While Israel, Syria and Lebanon exchanged threatening messages in the north this week, the Southern Command of the Israel Defense Forces carried out a surprise call-up of thousands of reservists, simulating a swift decline into war with Hamas in the Gaza Strip. It was part of a pivot in training reserve forces, both as part of the overall policy of Gadi Eisenkot but also to address the possibility of routine clashes with Hamas deteriorating into an unintentional war in the Strip.
A few hours after the call-up exercise was completed, Israeli tanks fired at three Palestinians who approached the border fence east of Rafah, killing an 18-year-old man and injuring his two companions. Israel claimed the three were acting suspiciously in a no-go zone near the fence. The army is investigating whether they were laying explosive devices. The incident came amid an increase in cross-border rocket fire from Gaza. These incidents arouse a sense of déjà vu for those with a long memory, similar to the feeling during the periods preceding Israel’s previous three campaigns against Hamas — operations Cast Lead (2008), Pillar of Defense (2012) and Protective Edge (2014). Hamas maintained discreet ties with small Salafi organizations (and sometimes with Islamic Jihad) in the months preceding those campaigns, so that their attack operations would serve their goals, too.
Shin Bet security service and military officials assert that the circumstances are different this time. They describe the rocket fire as protest moves by Salafi groups against Hamas because the regime in Gaza imprisoned over 550 of their members. Hamas has hardened its stance toward the Salafi groups, according to Israeli analysis, because some members of its military wing have trickled steadily into these groups, probably out of frustration that the organization has halted daily attacks on Israel. The Salafists are firing rockets mainly to threaten Hamas and show their ability to drag it into a confrontation with Israel if it doesn’t ease the pressure on them.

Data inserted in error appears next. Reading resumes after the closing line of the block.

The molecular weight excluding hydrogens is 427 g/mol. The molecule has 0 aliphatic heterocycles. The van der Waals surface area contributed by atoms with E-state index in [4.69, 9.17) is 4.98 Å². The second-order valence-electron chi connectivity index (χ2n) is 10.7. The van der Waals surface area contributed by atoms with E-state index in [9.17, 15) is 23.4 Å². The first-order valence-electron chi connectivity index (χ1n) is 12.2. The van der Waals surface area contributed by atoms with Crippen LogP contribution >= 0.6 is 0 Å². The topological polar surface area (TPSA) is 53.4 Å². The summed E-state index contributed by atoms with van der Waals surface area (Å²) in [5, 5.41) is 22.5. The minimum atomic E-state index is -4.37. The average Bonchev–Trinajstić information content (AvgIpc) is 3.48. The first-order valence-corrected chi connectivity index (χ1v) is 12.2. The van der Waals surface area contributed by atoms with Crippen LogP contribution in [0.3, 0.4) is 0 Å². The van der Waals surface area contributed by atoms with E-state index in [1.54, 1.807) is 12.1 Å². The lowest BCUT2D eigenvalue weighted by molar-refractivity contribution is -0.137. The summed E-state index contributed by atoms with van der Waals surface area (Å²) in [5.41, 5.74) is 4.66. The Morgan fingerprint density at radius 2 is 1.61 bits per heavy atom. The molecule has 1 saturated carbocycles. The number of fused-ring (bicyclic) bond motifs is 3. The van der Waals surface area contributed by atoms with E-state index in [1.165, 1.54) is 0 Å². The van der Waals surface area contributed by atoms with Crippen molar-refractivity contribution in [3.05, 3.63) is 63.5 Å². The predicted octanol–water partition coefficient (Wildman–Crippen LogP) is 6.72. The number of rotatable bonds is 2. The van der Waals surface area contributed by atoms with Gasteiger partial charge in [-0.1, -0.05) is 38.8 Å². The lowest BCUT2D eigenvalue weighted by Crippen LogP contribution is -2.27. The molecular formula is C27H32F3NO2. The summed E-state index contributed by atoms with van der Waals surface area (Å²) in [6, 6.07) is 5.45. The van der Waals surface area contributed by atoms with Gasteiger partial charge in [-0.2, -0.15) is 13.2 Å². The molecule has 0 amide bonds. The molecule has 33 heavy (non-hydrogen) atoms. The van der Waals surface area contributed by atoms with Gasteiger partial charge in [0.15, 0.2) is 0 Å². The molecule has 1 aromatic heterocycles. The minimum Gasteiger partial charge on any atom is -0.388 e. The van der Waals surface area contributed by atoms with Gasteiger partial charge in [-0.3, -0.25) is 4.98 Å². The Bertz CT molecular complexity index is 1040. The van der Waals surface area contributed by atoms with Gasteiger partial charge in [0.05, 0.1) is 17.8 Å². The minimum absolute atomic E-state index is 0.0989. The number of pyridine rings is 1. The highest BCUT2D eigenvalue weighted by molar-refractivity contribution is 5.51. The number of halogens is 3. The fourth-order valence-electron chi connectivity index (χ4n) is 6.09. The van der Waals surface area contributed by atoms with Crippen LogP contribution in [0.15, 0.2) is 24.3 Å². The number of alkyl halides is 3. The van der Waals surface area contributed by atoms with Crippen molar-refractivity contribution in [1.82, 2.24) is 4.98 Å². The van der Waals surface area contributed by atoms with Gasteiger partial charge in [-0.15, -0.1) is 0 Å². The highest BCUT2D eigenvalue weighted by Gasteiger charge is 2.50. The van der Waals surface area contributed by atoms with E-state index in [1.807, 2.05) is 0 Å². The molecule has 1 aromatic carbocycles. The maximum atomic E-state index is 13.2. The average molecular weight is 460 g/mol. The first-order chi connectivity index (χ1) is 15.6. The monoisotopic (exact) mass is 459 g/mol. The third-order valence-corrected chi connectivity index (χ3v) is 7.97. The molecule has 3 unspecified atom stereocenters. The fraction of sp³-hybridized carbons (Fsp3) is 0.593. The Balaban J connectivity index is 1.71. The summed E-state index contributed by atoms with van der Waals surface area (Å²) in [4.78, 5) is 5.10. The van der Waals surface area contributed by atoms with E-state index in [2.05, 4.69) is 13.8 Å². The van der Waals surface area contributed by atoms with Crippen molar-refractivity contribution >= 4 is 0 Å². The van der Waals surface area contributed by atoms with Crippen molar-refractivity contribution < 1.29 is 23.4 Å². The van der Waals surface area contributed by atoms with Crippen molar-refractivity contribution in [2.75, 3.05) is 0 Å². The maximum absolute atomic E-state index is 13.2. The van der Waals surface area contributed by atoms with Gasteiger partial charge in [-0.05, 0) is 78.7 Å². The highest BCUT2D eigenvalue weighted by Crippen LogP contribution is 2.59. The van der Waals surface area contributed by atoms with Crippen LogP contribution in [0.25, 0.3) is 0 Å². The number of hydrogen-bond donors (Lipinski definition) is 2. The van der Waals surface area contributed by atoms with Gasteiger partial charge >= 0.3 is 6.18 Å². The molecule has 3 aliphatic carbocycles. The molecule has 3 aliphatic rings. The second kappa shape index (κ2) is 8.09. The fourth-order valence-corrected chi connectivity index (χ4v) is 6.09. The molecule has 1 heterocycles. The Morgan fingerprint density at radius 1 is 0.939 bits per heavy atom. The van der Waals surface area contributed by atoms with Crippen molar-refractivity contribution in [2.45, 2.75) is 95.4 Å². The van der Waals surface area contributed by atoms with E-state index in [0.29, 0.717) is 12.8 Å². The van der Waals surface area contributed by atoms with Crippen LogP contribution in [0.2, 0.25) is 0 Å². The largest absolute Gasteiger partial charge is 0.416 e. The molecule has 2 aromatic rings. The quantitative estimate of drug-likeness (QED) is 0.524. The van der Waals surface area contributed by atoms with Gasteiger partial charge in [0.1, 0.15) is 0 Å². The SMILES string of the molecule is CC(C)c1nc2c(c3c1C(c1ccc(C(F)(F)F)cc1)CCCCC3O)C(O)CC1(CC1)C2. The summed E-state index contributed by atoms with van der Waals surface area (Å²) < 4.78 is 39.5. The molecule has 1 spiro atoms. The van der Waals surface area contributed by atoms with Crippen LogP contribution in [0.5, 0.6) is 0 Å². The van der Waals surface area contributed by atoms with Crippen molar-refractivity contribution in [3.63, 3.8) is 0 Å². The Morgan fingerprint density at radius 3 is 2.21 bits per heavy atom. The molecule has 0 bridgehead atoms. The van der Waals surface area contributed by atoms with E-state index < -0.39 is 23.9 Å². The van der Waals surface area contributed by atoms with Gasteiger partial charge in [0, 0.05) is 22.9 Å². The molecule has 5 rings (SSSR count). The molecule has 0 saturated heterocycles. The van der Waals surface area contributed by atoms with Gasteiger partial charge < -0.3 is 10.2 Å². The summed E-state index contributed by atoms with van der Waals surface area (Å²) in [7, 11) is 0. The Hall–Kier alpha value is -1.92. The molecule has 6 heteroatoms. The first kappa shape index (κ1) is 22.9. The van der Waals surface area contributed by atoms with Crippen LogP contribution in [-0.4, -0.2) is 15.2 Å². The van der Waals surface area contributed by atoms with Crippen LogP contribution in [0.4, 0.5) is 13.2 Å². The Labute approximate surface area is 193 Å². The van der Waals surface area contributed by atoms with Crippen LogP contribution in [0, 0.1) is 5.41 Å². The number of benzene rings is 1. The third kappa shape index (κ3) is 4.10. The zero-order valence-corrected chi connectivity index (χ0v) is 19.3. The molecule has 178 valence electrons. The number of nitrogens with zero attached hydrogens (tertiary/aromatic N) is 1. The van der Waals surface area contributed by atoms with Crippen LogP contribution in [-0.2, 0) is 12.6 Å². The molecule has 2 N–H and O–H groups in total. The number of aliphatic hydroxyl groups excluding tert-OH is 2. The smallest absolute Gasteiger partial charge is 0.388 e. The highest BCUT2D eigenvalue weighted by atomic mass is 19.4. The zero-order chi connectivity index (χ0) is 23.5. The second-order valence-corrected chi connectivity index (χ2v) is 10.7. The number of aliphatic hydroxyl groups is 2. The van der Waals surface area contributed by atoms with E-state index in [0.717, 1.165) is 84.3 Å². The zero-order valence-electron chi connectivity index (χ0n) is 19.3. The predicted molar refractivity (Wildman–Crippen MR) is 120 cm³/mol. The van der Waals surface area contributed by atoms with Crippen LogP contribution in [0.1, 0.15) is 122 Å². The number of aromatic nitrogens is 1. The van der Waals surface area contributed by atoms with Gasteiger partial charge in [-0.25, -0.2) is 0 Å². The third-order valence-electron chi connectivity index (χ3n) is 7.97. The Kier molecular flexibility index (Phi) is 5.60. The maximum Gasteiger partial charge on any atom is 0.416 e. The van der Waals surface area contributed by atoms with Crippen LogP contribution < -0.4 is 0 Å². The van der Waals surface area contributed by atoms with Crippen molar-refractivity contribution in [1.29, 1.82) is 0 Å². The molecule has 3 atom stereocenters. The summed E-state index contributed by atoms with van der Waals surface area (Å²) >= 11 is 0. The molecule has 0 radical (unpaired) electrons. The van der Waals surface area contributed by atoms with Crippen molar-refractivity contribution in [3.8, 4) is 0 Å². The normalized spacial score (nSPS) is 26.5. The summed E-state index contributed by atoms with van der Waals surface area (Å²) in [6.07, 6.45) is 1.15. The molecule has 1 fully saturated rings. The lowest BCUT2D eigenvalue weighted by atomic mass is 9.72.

This interpretation can explain Israel’s relatively mild responses — in contrast to the public rhetoric of the prime minister and defense minister — to cease-fire violations by the Palestinians. While Israel responds to each rocket, the responses are limited to precise attacks on Hamas positions near the border to assert the group’s responsibility for what happens in Gaza.
It has recently avoided multi-targeted, destructive attacks. Israel believes that Hamas is moving to restrain other groups, avoiding escalating steps. The status quo depends on two assumptions, that the intelligence assessment is accurate (and Hamas is not playing a double game regarding the small groups) and that Israel’s leaders will continue to be practical and not be influenced by political crises.
Meanwhile in the West Bank, internal tension is rising. Palestinian policemen exchanged gunfire with armed militants in the Balata refugee camp in Nablus. A policeman was killed and one suspect was seriously wounded. Last week, Israeli commandos killed a wanted Palestinian while trying to arrest him in Ramallah and a youth in the Al-Arub refugee camp north of Hebron was killed in an incident where incendiary bombs were thrown at soldiers.
Israelis tend to minimize the cumulative effect of the enormous daily frustration Palestinians feel in the friction with the wider apparatus maintaining the occupation in the territories. The steep decline in attacks in recent months is conditional. There are sufficient reasons on the ground for renewed escalation and a dramatic trigger is enough to reignited the situation, despite the close security cooperation between Israel and Palestinian security services. Palestinians in the territories follow with concern the situation in Israeli prisons, where about 2,000 Hamas inmates are threatening a renewed mass hunger strike to restore conditions taken away from them in wake of the kidnap and murder of three Israeli teens in 2014.
This week’s speech by former Mossad chief Tamir Pardo at the same conference, in which he said the only existential threat to Israel lies in the continuing of the occupation and the conflict with the Palestinians. “Israel has chosen not to choose, hoping the conflict will resolve itself – perhaps the Arabs will disappear, maybe some cosmic miracle will happen,” Pardo said. “It is a ticking time bomb. We chose to stick our head in the sand.”
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